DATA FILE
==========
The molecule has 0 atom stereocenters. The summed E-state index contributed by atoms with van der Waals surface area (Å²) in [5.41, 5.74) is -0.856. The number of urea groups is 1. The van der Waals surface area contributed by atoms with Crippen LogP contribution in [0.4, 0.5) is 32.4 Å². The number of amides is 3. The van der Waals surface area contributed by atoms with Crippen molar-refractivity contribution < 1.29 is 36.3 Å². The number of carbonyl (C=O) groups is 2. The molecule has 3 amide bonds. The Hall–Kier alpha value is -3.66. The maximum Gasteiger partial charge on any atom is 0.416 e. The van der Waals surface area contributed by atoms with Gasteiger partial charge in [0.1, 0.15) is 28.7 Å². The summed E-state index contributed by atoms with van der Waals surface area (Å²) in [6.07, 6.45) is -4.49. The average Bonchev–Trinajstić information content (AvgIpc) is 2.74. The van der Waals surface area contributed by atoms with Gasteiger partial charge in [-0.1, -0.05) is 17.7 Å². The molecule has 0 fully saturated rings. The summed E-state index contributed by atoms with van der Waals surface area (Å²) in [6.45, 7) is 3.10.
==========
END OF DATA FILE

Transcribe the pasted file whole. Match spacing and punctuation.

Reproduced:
The molecule has 0 atom stereocenters. The summed E-state index contributed by atoms with van der Waals surface area (Å²) in [5.41, 5.74) is -0.856. The number of urea groups is 1. The van der Waals surface area contributed by atoms with Crippen LogP contribution in [0.4, 0.5) is 32.4 Å². The number of amides is 3. The van der Waals surface area contributed by atoms with Crippen molar-refractivity contribution < 1.29 is 36.3 Å². The number of carbonyl (C=O) groups is 2. The molecule has 3 amide bonds. The Hall–Kier alpha value is -3.66. The maximum Gasteiger partial charge on any atom is 0.416 e. The van der Waals surface area contributed by atoms with Gasteiger partial charge in [0.1, 0.15) is 28.7 Å². The summed E-state index contributed by atoms with van der Waals surface area (Å²) in [6.07, 6.45) is -4.49. The average Bonchev–Trinajstić information content (AvgIpc) is 2.74. The van der Waals surface area contributed by atoms with Gasteiger partial charge in [-0.1, -0.05) is 17.7 Å². The molecule has 0 fully saturated rings. The summed E-state index contributed by atoms with van der Waals surface area (Å²) in [6.45, 7) is 3.10.